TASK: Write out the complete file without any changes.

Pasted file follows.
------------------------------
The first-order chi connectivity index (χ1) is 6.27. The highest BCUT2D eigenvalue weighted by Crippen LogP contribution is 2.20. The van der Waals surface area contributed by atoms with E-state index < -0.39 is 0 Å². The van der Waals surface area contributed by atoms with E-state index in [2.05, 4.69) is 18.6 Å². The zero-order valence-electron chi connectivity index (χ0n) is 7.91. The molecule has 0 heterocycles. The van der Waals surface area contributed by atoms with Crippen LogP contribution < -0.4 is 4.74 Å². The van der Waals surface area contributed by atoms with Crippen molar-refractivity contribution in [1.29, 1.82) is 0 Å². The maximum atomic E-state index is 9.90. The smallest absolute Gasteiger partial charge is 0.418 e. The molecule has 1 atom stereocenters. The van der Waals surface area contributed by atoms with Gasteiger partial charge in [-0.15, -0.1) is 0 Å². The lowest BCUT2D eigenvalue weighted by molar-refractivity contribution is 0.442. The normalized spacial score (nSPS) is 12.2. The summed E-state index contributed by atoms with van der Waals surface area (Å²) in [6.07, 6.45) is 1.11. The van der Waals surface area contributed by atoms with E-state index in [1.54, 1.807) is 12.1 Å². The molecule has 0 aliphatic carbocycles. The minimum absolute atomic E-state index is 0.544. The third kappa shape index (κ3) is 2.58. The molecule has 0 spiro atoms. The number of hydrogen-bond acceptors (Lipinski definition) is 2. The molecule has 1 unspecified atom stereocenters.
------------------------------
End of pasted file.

The first-order chi connectivity index (χ1) is 6.27. The highest BCUT2D eigenvalue weighted by Crippen LogP contribution is 2.20. The van der Waals surface area contributed by atoms with E-state index < -0.39 is 0 Å². The van der Waals surface area contributed by atoms with E-state index in [2.05, 4.69) is 18.6 Å². The zero-order valence-electron chi connectivity index (χ0n) is 7.91. The molecule has 0 heterocycles. The van der Waals surface area contributed by atoms with Crippen LogP contribution < -0.4 is 4.74 Å². The van der Waals surface area contributed by atoms with Crippen molar-refractivity contribution in [1.29, 1.82) is 0 Å². The maximum atomic E-state index is 9.90. The smallest absolute Gasteiger partial charge is 0.418 e. The molecule has 1 atom stereocenters. The van der Waals surface area contributed by atoms with Gasteiger partial charge in [-0.15, -0.1) is 0 Å². The lowest BCUT2D eigenvalue weighted by molar-refractivity contribution is 0.442. The normalized spacial score (nSPS) is 12.2. The summed E-state index contributed by atoms with van der Waals surface area (Å²) in [6.07, 6.45) is 1.11. The van der Waals surface area contributed by atoms with E-state index in [1.54, 1.807) is 12.1 Å². The molecule has 0 aliphatic carbocycles. The minimum absolute atomic E-state index is 0.544. The third kappa shape index (κ3) is 2.58. The molecule has 0 spiro atoms. The number of hydrogen-bond acceptors (Lipinski definition) is 2. The molecule has 1 unspecified atom stereocenters.